The Union Commerce Ministry recently launched the beta version of its Open Network for Digital Commerce (ONDC) platform in major cities. It is the first big step in the government’s effort to disrupt, or be part of, the e-commerce market dominated in India by two big players — Amazon and Flipkart, both owned by global entities.
This move in the digital space comes after the government’s successful entry into financial services with the launch of payment gateway UPI and credit card RuPay. The Union and state governments together have entered almost all segments of the internet and almost all public services across the country can be accessed online, though most apps or websites are sub-standard.
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If the ambitious e-commerce platform ONDC becomes a success, it will enable the government to intervene in controlling the price of various goods, and help small traders and kirana shops sell their products online. It will also show a threatening sign to Amazon and Flipkart, which now set the market prices for various products, especially high-end electronics and white goods.
India has grown exponentially in the digital space in recent years. The numbers are mind boggling. The nation has more than 1.17 billion telecom subscribers, 600 million smartphone users, 840 million internet connections. All villages are covered by 4G. The digital economy grew 2.4 times faster than the overall economy from 2014 to 2019, according to government figures.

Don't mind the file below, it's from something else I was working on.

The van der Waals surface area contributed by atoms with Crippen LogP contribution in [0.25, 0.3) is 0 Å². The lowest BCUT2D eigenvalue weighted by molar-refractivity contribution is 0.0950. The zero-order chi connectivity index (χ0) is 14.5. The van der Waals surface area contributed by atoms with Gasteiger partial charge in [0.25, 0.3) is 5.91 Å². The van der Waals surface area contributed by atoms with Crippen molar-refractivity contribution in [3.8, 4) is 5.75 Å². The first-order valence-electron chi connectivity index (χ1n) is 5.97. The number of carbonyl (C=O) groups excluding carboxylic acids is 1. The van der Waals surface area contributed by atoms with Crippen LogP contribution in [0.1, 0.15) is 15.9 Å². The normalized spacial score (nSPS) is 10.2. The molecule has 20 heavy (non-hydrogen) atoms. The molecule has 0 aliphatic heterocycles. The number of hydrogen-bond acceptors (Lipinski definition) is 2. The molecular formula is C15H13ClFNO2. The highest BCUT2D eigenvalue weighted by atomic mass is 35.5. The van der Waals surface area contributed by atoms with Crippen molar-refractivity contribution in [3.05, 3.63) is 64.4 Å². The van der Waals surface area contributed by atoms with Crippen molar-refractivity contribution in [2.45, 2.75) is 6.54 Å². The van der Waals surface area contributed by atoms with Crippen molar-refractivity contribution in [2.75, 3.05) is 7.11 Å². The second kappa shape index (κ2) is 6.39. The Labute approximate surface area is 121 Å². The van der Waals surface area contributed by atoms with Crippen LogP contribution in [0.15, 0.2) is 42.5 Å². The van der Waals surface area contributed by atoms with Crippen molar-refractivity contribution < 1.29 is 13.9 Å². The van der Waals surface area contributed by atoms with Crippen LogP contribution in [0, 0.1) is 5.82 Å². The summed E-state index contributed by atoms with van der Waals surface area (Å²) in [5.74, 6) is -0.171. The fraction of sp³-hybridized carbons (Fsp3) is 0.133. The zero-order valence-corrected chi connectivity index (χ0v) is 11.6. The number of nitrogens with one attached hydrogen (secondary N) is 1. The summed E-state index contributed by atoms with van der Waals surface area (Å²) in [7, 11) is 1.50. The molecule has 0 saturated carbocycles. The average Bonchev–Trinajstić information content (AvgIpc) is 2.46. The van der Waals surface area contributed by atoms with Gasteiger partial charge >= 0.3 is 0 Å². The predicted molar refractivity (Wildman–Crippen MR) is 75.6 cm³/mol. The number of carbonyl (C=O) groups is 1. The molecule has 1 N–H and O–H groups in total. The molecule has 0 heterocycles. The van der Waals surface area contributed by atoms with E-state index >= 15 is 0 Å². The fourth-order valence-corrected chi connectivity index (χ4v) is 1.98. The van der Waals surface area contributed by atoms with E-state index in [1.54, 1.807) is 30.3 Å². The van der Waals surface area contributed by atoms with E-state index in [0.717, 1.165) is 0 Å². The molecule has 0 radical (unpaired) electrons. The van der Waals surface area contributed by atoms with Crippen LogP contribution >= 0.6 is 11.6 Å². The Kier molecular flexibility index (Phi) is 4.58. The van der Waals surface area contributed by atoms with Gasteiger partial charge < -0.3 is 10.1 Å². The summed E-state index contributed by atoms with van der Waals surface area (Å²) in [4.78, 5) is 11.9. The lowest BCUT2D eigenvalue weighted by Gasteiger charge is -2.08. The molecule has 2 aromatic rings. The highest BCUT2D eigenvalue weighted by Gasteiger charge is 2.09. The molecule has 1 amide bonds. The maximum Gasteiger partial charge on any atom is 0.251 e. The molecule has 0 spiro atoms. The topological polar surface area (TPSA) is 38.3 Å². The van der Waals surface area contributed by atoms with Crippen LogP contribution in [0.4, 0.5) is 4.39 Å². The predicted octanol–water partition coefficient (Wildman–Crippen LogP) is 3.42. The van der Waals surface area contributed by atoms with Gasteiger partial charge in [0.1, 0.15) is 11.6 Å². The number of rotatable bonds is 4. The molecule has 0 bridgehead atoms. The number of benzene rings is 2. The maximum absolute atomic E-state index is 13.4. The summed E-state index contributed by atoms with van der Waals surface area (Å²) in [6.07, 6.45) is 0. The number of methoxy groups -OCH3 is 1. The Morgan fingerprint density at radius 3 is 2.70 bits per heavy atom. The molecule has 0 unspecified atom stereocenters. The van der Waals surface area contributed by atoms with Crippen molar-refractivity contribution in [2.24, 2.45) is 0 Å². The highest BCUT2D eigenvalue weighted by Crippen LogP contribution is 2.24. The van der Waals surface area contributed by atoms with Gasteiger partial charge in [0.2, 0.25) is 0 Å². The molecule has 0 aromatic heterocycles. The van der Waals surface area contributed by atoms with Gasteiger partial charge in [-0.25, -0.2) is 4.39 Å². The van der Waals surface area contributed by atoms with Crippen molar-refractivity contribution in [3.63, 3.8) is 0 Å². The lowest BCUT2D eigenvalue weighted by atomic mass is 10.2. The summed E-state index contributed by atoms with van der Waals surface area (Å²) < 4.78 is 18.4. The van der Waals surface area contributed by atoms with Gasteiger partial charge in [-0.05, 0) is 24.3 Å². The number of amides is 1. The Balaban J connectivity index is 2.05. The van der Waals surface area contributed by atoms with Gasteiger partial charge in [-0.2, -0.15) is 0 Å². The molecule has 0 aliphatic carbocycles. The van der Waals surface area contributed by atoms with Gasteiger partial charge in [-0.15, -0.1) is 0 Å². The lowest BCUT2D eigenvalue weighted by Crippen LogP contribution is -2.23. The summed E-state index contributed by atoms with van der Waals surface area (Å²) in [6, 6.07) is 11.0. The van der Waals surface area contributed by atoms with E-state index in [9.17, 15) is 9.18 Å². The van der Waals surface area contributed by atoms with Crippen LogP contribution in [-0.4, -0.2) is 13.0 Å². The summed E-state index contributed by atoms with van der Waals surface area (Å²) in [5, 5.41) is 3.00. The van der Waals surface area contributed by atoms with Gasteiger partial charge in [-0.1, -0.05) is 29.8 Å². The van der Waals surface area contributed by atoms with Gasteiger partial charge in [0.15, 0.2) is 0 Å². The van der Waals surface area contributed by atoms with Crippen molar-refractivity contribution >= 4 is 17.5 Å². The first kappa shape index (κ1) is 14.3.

Tempting for government
So, it is obviously tempting for the government to enter the e-commerce space. The main aim of the free platform is to entice sellers to join and offer their wares without having to pay 10-25 per cent commission, which is the norm if you sell on Amazon or other private platforms. The government also hopes to bring more sellers into the GST bracket.
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During the ongoing trial stage you can order by going to the Paytm wallet for instance, and search for ONDC, where you can find small sellers onboarded. They are mostly government sellers like Hantex and many local crafts and curio sellers. Now, there is no courier charge and sellers will also get an incentive of ₹50 for every transaction.
It may seem very idealistic for the government to spend so much money on an e-commerce platform which will help poor sellers and kirana shops. Banks have committed $33.26 million for the platform, which can be made available on any other e-commerce website. But, the question is why intervene when the private sector is doing very well, handling annual online commerce in India to an estimated $55million in merchandise value. There are about 150 million people who buy online in India.